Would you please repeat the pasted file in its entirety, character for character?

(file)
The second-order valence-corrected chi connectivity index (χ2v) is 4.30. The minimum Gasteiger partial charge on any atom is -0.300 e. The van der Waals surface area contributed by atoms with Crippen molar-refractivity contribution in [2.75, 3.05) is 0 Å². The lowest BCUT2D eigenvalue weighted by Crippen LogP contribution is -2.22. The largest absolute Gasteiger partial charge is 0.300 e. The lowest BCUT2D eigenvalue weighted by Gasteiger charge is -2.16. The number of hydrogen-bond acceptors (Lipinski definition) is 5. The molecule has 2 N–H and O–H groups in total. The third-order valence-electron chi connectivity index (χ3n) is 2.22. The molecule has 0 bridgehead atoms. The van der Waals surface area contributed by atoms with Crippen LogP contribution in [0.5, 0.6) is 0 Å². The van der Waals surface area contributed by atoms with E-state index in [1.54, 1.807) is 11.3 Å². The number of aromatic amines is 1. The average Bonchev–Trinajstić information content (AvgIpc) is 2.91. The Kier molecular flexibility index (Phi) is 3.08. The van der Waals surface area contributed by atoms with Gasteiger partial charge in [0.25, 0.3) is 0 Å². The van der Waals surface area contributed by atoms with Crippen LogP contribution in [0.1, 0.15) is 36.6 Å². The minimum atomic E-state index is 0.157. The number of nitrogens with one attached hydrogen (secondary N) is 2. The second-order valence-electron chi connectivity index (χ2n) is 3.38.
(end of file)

The second-order valence-corrected chi connectivity index (χ2v) is 4.30. The minimum Gasteiger partial charge on any atom is -0.300 e. The van der Waals surface area contributed by atoms with Crippen molar-refractivity contribution in [2.75, 3.05) is 0 Å². The lowest BCUT2D eigenvalue weighted by Crippen LogP contribution is -2.22. The largest absolute Gasteiger partial charge is 0.300 e. The lowest BCUT2D eigenvalue weighted by Gasteiger charge is -2.16. The number of hydrogen-bond acceptors (Lipinski definition) is 5. The molecule has 2 N–H and O–H groups in total. The third-order valence-electron chi connectivity index (χ3n) is 2.22. The molecule has 0 bridgehead atoms. The van der Waals surface area contributed by atoms with Crippen LogP contribution in [0.5, 0.6) is 0 Å². The van der Waals surface area contributed by atoms with E-state index in [1.54, 1.807) is 11.3 Å². The number of aromatic amines is 1. The average Bonchev–Trinajstić information content (AvgIpc) is 2.91. The Kier molecular flexibility index (Phi) is 3.08. The van der Waals surface area contributed by atoms with Gasteiger partial charge in [0.25, 0.3) is 0 Å². The van der Waals surface area contributed by atoms with Crippen LogP contribution in [0.1, 0.15) is 36.6 Å². The minimum atomic E-state index is 0.157. The number of nitrogens with one attached hydrogen (secondary N) is 2. The second-order valence-electron chi connectivity index (χ2n) is 3.38.